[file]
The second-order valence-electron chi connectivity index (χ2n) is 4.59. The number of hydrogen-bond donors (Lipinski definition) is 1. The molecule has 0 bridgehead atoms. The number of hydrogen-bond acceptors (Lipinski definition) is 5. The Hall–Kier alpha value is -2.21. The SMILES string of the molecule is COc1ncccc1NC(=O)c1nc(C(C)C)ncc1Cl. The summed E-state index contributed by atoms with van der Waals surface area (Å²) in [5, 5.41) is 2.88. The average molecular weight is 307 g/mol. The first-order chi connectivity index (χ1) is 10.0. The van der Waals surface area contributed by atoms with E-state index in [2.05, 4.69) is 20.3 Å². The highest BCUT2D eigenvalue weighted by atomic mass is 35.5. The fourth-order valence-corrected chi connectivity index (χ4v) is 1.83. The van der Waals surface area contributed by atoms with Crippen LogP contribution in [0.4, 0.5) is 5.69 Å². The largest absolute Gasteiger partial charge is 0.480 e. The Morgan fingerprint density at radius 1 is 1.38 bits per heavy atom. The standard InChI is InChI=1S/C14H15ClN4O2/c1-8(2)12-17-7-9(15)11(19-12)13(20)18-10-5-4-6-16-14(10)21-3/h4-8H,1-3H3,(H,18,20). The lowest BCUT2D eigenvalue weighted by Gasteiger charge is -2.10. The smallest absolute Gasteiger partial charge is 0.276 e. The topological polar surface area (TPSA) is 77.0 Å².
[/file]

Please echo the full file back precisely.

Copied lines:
The second-order valence-electron chi connectivity index (χ2n) is 4.59. The number of hydrogen-bond donors (Lipinski definition) is 1. The molecule has 0 bridgehead atoms. The number of hydrogen-bond acceptors (Lipinski definition) is 5. The Hall–Kier alpha value is -2.21. The SMILES string of the molecule is COc1ncccc1NC(=O)c1nc(C(C)C)ncc1Cl. The summed E-state index contributed by atoms with van der Waals surface area (Å²) in [5, 5.41) is 2.88. The average molecular weight is 307 g/mol. The first-order chi connectivity index (χ1) is 10.0. The van der Waals surface area contributed by atoms with E-state index in [2.05, 4.69) is 20.3 Å². The highest BCUT2D eigenvalue weighted by atomic mass is 35.5. The fourth-order valence-corrected chi connectivity index (χ4v) is 1.83. The van der Waals surface area contributed by atoms with Crippen LogP contribution in [0.4, 0.5) is 5.69 Å². The largest absolute Gasteiger partial charge is 0.480 e. The Morgan fingerprint density at radius 1 is 1.38 bits per heavy atom. The standard InChI is InChI=1S/C14H15ClN4O2/c1-8(2)12-17-7-9(15)11(19-12)13(20)18-10-5-4-6-16-14(10)21-3/h4-8H,1-3H3,(H,18,20). The lowest BCUT2D eigenvalue weighted by Gasteiger charge is -2.10. The smallest absolute Gasteiger partial charge is 0.276 e. The topological polar surface area (TPSA) is 77.0 Å².